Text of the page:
This column is a part of a series of articles about Ukrainian culture and history. Our mission is to be your guide to the language, culture, and history of your Ukrainian ancestors. So follow us and learn more about your roots.
Who are they? Ukrainians who long ago left their homeland and landed in a massive, cold country in a different part of the world. What did they escape, and what was waiting for them in a new place?
The immigration of Ukrainians to Canada can be divided into four waves.
1891 – 1914 – the First Wave
The Government of Canada provided peasant families for a nominal amount of $10 parcels of 160 acres in the steppe provinces. So Ukrainian families, who had some savings but couldn’t obtain their land home, took that opportunity.
The vast majority of Ukrainians, mainly from western Ukraine, settled in Alberta, Manitoba, and Saskatchewan.
These were families from peasant origins, sometimes they were illiterate but very hard-working, and they knew how to work the land. There were many young men who didn’t want to serve in Russian or Austrian armies.
Ukrainian immigrants working on railway construction, beginning of 20th century
It was the whole adventure for Ukrainians to travel so far over the ocean. Most of them saw it for the first time. They could see dolphins or even whales during a way. Many people had seasickness, and some even died.
This wave of immigrants was mainly religious. They built Orthodox and Eastern Catholic churches and brought many traditions and celebrations that their children have saved.
An old Ukrainian Catholic Church northeast of Edmonton
Interwar period – the Second Wave
Due to economic and political reasons, Ukrainians, mainly from Halychyna (Galicia) and Bukovyna, came to the western provinces, Ontario, and Quebec.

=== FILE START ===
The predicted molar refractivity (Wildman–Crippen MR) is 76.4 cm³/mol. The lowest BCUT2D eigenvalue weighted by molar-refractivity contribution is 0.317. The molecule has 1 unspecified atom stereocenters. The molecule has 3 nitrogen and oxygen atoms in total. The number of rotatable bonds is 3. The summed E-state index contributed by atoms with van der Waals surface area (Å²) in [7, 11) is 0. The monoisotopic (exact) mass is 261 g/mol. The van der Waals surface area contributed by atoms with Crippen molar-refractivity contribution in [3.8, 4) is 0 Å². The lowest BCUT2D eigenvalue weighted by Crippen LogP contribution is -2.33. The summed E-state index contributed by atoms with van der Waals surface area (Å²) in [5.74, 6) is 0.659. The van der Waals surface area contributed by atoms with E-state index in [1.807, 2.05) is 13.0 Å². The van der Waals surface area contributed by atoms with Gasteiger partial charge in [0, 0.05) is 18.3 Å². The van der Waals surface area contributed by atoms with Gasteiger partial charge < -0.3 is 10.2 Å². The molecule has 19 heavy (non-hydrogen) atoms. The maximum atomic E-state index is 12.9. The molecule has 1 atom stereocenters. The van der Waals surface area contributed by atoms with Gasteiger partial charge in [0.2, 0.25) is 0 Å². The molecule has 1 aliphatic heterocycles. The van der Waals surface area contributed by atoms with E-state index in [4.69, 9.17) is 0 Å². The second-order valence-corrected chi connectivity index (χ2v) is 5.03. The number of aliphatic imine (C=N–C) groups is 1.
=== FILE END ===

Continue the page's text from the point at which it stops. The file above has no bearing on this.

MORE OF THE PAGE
Immigrants from Halychyna on a train station in Quebec
Among immigrants were mainly soldiers, politicians, and activists who fought the Soviets. These were active people with good education and skills who immigrated mainly to industrial cities to build their careers.
Immigrants on a boat from Gdansk to America
1946 – 1954 – the Third Wave
This wave was mainly political because former German prisoners of war or soldiers who fought against the Red Army couldn’t return to Soviet Ukraine.
37,000 Ukrainians came to Canada during this period, and nearly a third of them settled in Ontario province.
During the Third Wave, Ukrainians mainly settled in big cities in the East of Canada, in Toronto and Montreal. They worked in major plants and factories.
1990 – present – the Fourth Wave
This wave is called the “Working Wave” because most immigrants left Ukraine hoping to find a better life in Canada.
From 1980 the representatives of a new immigration wave started to come. Ukrainians were able to visit their relatives in Canada, and some of them stayed there for good. In 1988 certain groups persecuted for religious beliefs (e.g. Jewish people and Protestants) asked for refuge in Canada. After Ukraine became an independent country, Ukrainians could migrate legally. With the beginning of the war in Donbas, the number of Ukrainian immigrants increased.
Distribution of ethnic Ukrainians by province 2016
Many politically and socially active people were among these immigrants, so Ukrainians organized many communities and organizations in Canada. They have also cooperated with organizations and opened businesses in Ukraine. The Canadian diaspora supports the Ukrainian army in today’s war in Donbas.
Are you from the Ukrainian diaspora in Canada? Do you know someone who is? Share your story with us in the comments.